Finally, Stephen begins to list the 10 best-selling sodas in the United States, but he only gets to number seven. According to a recent publication from Newsweek, Sierra Mist, Sunkist, and 7-Up round out the list.

That’s it for the fact-check.

Coming up next week on No Stupid Questions: What’s so bad about nepotism?

DUCKWORTH: We talk a lot about how unfair it is that people who are less qualified get certain positions, but perhaps the trust and ease of communication that comes with someone being a family member or a friend is also important.

That’s next week on No Stupid Questions. For that episode, we want to know if you’ve ever hired a family member, been hired by a family member, or worked with someone who was hired by a family member. Let us know how it worked out. To share your thoughts, send a voice memo to NSQ@Freakonomics.com with the subject line “Nepotism.” Make sure to record someplace quiet, and please keep your thoughts to under a minute.

*      *      *

No Stupid Questions is part of the Freakonomics Radio Network, which also includes Freakonomics Radio, People I (Mostly) Admire, Freakonomics, M.D, and Off Leash. All our shows are produced by Stitcher and Renbud Radio. This show was mixed by Eleanor Osborne. Our staff also includes Neal Carruth, Gabriel Roth, Greg Rippin, Morgan Levey, Zack Lapinski, Julie Kanfer, Ryan Kelley, Jasmin Klinger, Emma Tyrell, Lyric Bowdich, Jacob Clemente, and Alina Kulman. We had help this week from Anya Dubner. Our theme song is “And She Was” by Talking Heads — special thanks to David Byrne and Warner Chappell Music. If you’d like to listen to the show ad-free, subscribe to Stitcher Premium. You can follow us on Twitter @NSQ_Show and on Facebook @NSQShow. If you have a question for a future episode, please email it to nsq@freakonomics.com. To learn more, or to read episode transcripts, visit Freakonomics.com/NSQ. Thanks for listening!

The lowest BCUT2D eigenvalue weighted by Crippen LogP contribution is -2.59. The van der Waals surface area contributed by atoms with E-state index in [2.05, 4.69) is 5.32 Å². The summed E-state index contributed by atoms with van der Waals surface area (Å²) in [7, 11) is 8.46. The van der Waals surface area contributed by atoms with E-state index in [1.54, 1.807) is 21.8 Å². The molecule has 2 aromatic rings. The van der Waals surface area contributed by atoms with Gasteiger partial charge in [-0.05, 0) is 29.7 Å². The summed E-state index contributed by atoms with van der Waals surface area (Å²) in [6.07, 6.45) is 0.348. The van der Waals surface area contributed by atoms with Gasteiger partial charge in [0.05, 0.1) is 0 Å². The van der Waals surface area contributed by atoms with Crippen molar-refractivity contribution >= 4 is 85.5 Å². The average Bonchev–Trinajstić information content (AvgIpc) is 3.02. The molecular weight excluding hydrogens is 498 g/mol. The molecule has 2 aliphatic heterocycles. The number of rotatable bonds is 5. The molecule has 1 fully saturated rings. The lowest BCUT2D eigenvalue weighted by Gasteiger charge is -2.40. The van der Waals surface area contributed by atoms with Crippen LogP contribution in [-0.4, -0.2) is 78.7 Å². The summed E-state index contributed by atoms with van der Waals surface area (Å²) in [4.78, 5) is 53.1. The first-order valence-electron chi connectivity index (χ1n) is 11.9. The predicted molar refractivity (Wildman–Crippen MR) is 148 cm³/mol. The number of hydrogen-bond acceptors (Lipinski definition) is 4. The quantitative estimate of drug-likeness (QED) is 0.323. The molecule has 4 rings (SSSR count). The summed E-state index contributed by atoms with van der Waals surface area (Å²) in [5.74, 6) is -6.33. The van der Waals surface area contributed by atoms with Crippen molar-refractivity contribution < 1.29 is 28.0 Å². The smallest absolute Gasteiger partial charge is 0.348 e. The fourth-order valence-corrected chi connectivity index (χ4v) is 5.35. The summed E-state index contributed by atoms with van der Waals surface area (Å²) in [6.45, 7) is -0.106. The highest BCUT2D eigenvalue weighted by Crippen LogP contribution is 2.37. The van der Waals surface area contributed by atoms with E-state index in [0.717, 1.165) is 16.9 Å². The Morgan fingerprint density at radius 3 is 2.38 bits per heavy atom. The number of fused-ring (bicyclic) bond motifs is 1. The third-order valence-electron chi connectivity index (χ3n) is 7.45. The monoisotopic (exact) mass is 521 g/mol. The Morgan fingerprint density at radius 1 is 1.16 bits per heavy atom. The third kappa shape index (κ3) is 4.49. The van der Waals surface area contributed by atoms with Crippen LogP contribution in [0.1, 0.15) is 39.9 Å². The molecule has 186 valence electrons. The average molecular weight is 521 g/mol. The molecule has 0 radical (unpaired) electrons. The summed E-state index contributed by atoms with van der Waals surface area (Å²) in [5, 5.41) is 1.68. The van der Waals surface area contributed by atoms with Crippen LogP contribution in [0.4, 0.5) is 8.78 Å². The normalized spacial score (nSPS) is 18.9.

DUCKWORTH: As they say, you cannot swing a dead cat without hitting a Nobel Laureate in the department of economics at Chicago.

DUBNER: And believe me, they are swinging a lot of dead cats. There’s a whole dead cat department, by the way.

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Sources

  • Gary Becker, professor of economics and of sociology at the University of Chicago.
  • Kent Berridge, professor of psychology and neuroscience at the University of Michigan.
  • Kevin Murphy, professor of economics at the University of Chicago.
  • Russell Poldrack, professor of psychology at Stanford University.